Starting in the spring of 1894, Józef Mehoffer, who was on scholarship in Paris, began to devote his free time quite intensively to music. He owed this to having made the acquaintance at that time of the Janakowski sisters, Jadwiga (1871-1956), his future wife, and Wanda (1873-1940), who had come to the French capital to study art. They were from a landowning family in the Eastern Borderlands. Jadwiga developed her painting skills, while Wanda’s forte was singing. Both were particularly fascinated by the music of Richard Wagner
In one of the letters he frequently wrote at the time to his mother, Aldona Mehoffer née Polikowska, he reported that he and the Janakowski sisters, as well as his friends, the violinist and musicologist Henryk Opieński and the painter Karol Maszkowski, always frequented the Théâtre du Châtelet on Sundays for concerts by the famous conductor Édouard Colonne. The artist was also likely invited to musical gatherings at the home of the composer and violinist Władysław Górski and his wife, Maria née Rosen, who were friends of the Janakowskis.
Wanda Janakowska was to win praise for her interpretation of operatic parts from Richard Wagner’s works from the brilliant composer’s widow, Cosima. It is known that she did indeed visit Bayreuth in Bavaria, home of the annual Wagner festivals, then directed by Cosima Wagner – a souvenir of Wanda’s visit to this Bavarian town is her photographic portrait from the second half of the 1890s, taken in the photography atelier of Hans Brand there. She may have met Cosima at that time.
Mehoffer was undoubtedly intrigued by her personality and vocal talent, and often attended her singing lessons and solo chamber performances. He first mentioned his intention to paint her portrait in a letter to his mother at the end of January 1896. The idea for the work finally crystallised some two weeks later. The artist began working on it inspired by a “costume party” the Janakowskis had hosted, at which the younger sister appeared in a Spanish-style outfit, which she later wore when posing for the portrait. By the end of March that year, it was finished for certain, and soon became known as The Singer.
In this life-size image, the figure of Wanda is integrated into the narrow frame of the space of the stage. By depicting her as an opera soloist, in Spanish-style costume, in a characteristic pose of counterpoint, with one hand placed on her hip, Mehoffer may have intended to allude to the figure of Carmen from the opera by Georges Bizet. However, the singer stands motionless on stage, immersed in her thoughts and seemingly absent. Behind her, in the background, behind a drawn back curtain revealing a fragment of the backstage, one can see the figures of Mehoffer, Opieński, Maszkowski and Jadwiga Janakowska staring at her.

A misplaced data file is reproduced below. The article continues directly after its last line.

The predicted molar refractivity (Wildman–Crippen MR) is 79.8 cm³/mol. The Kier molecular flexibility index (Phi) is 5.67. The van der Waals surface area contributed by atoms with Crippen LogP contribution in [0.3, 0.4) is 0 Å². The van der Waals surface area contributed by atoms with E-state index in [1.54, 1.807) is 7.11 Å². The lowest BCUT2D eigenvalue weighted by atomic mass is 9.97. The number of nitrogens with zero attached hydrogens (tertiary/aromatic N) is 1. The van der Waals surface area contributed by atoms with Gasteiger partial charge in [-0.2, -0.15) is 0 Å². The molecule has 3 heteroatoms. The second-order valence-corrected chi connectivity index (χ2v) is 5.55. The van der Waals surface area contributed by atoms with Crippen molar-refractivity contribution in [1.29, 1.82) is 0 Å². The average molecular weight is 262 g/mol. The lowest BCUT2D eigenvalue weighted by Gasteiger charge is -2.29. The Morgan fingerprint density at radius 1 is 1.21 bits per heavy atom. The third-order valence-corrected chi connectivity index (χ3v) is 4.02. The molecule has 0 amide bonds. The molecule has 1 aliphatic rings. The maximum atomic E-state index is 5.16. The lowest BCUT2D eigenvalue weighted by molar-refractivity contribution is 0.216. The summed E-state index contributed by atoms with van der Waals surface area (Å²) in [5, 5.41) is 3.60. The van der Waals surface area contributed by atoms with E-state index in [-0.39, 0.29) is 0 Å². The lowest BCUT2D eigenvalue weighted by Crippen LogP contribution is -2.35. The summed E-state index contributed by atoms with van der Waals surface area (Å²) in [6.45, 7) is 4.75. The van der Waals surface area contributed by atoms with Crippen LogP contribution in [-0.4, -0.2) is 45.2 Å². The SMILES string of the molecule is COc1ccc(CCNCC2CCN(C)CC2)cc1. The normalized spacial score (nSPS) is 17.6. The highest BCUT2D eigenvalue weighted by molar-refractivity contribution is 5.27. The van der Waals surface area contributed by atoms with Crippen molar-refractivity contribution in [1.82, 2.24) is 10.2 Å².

The work is characterised by sublime colours. It reveals the influence of French portrait painting of the time, and is also an expression of the artist’s highly refined technical skills, which he owed in large part to his studies at the École des Beaux-Art in Paris (between 1892 and 1893 he studied there under the eminent portraitist Léon Bonnat).
The Singer is one of Mehoffer’s most highly regarded paintings. It drew the attention of critics and even gained some fame as early as 1898, at the first exhibition of the Vienna Secession. Great success came with the artist showing the canvas at two Universal World’s Fairs – in Paris in 1900 and in Saint Louis in the United States in 1904 – where it was awarded gold medals.
At the beginning of 1910, the then vice-president of Lviv, Dr Tadeusz Rutowski, approached Mehoffer with a proposal to purchase The Singer for the collection of the recently founded Municipal Picture Gallery. Shortly thereafter, the work became the property of this Lviv museum.
Wanda’s dream of an operatic career was not to be, due to a laryngeal illness. She made the decision to choose the religious life. Around 1900, she entered the Congregation of the Sisters of the Immaculate Conception of the Blessed Virgin Mary and took the religious name Bohdana. She resided at the convent in Jazłowiec in western Podolia, teaching singing and French at the Lyceum of Jazłowiec, run by the Immaculate Sisters. In 1922, Mehoffer painted a portrait of her in her habit (shown at the exhibition). By the end of the 1930s, she was probably attached to the Immaculata mission house in Hołoby in Volhynia. In the autumn of 1939, she joined Jadwiga and Józef Mehoffer in Lviv, who were staying there, and then, with them, she ended up in the German camp in Asch in the Sudetenland (now Aš in western Bohemia), where she died of pneumonia on 1 March 1940.
Exhibition Curator/ Coordination - dr Beata Studziżba-Kubalska
Exhibition design – Magdalena Bujak